Building Student Power
Working Toward Organizing and Democracy Within the University
BY JAMES GUTSCH
The plutocracy of higher education is so institutionalized that students are unable to have their voices heard within their own alma mater.
Patrick St. John, a Pennsylvania native educated at Moravian College and currently residing in Boston, facilitated all three workshops. The organization he works with, ‘For Student Power,’ works to expose corruption within higher education. Several social justice student groups at Evergreen sponsored the event, including the Evergreen Political Information Center and Students for a Democratic Society.
St. John introduced student power as a pan-ideological concept serving to unify disparate student groups on campus. Citing a historical precedent, he delved into medieval Europe, where, beginning with the University of Bologna in Italy during the 12th century, higher education emerged as a student-led institution.
“Students would come together, and then collectively hire the professors to teach them,” St. John recalled. “If you look at the actual transactions, that’s not much of a difference, but there was a huge distinction in how things were run and how decisions were made.”
Professor accountability was a critical part of this and faculty that deviated from the agreed syllabus would be fined. Faculty that were late to class would be fined. The students controlled policy and therefore controlled their own education.Unfortunately, St. John said, as infrastructure developed, so did the institutional hierarchy and students began to see their power slowly disappear.
Power in higher education in the U.S. during the 20th century was also discussed. St. John detailed how student groups wielding influence over campus policy began developing in the 1930s and reached their apex in the ‘60s. From then on, student groups endured a gradual decline in power, which St. John attributed to rapidly rising tuition. During the ‘60s, he said recently graduated students were able to work part time waiting tables to make ends meet, and could devote their free time to student organizing. With the massive increase in student debt, recent grads don’t have that option. Their speech is stifled by the amount of debt they have to worry about. St. John also cited increased militarization of campus security as another impediment towards pursuing methods of change such as protesting.
St. John also delved into specific techniques for effective organizing. “Campaigns to win student power have to look fundamentally different than the campaigns that students usually run,” he said. “You can roughly divide the demands that student organizers make into two: policy demands and structural demands. Structural demands question who’s running things in the first place.”
He noted that policy demands, such as demanding adequate recycling programs or protesting inedible cafeteria food are important, but fail to isolate the core issue of polarized power. Structural policy however, seeks to permanently remove barriers to effective change.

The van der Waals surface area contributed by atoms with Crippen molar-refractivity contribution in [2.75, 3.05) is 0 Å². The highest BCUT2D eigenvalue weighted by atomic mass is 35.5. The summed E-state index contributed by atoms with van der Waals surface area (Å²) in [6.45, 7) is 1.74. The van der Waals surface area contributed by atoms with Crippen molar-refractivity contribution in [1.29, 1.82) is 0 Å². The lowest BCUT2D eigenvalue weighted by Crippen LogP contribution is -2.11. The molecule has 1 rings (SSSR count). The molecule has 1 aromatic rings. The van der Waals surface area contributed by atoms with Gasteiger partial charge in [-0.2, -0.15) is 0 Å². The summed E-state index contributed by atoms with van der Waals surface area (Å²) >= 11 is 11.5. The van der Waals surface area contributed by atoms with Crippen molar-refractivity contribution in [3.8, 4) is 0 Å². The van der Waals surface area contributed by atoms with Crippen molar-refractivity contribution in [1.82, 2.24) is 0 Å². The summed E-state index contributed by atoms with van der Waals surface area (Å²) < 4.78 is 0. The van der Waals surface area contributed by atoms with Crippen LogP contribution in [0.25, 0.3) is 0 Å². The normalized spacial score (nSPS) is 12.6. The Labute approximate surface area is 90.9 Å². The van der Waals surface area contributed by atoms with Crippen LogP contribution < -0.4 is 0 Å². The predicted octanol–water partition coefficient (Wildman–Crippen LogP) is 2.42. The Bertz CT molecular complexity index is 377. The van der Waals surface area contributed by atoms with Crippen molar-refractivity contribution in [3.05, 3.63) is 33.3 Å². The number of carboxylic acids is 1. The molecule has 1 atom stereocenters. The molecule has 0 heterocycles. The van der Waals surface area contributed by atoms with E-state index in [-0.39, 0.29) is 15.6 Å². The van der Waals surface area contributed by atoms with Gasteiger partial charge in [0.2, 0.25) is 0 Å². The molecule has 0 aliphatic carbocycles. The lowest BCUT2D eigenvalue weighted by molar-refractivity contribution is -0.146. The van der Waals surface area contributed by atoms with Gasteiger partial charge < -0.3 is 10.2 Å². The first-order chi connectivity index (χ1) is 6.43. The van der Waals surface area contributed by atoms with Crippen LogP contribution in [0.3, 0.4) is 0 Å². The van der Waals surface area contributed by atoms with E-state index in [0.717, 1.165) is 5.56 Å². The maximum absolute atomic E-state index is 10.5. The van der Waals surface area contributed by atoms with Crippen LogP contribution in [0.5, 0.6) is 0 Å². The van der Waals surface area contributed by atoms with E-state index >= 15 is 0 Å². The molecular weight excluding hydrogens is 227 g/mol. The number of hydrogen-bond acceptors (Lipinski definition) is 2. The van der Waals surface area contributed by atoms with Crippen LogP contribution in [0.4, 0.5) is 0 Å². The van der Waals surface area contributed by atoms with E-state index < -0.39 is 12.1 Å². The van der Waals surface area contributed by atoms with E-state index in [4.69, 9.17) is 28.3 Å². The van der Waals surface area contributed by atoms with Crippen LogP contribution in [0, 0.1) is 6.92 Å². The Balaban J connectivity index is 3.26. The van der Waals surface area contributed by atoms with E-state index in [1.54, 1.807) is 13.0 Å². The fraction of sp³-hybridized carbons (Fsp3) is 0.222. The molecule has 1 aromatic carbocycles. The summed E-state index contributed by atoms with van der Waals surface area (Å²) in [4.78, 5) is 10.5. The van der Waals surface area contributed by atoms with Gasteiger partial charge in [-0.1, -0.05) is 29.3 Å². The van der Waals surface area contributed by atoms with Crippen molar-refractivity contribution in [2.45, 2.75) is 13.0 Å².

St. John also stressed the importance of tactics and strategy. One mentioned example of successful student lobbying using tactics were the protests at the Cooper Union for the Advancement of Science and Art. Cooper Union, located in New York City, was originally tuition free–until economic mismanagement by the administration forced them to begin charging students for their education. Infuriated, the students began developing strategy and implementing tactics at the grassroots level. They made their demands very well known, gaining the support of the student body. When the protest finally reached its pinnacle in the spring of 2013, students forcefully occupied the President’s Office. Because of the foundation they had established beforehand, they were able to avoid punishment, despite threats of expulsion from the administration; this was done by putting heavy pressure on the administration from the community and student body.
John emphasized how the last part of the strategy, the last ‘tactic’ was the only one that received any attention, since the preceding tactics were simply too boring to be considered news. New York University had a similar revelation of institutional plutocracy and decided to model their protest after the one at Cooper Union. Unfortunately, organizers at NYU decided to begin with an occupation instead of end with it. Many of the participants faced expulsion and criminal charges.
Another major impediment towards building student power is a lack of institutional memory. Because administrations last far longer than a student’s tenure at a university, a student’s legacy of activism is often erased after graduation and the next generation of activists are left to begin from scratch. Sometimes, the most permanent change is not what can be achieved the fastest, but what is built through generations of cooperation. “Sometimes you have to leave it to faith,” St. John said. Student power is all about forging strong social relationships that last far beyond an individual’s tenure.
Students were also given the opportunity to voice their ideas for improving Evergreen. These ideas included, but were not limited to, compensating faculty members for sponsoring independent learning contracts, severing the contract with Aramark and contracting with small local businesses to feed Evergreen students, setting up an accountability system for campus security and establishing a communal kitchen. According to Dante Garcia, an Evergreen student organizer, “the workshops did not quite fit into the context of student power specifically at Evergreen.” In terms of engineering change that is compatible with Evergreen’s unique learning program, much work remains to be done. At the end of the last workshop on Sunday afternoon, students started planning the agenda for the next General Assembly, which is tentatively being held Monday, Feb. 10.
Photo by SOUKI MEHDAOUI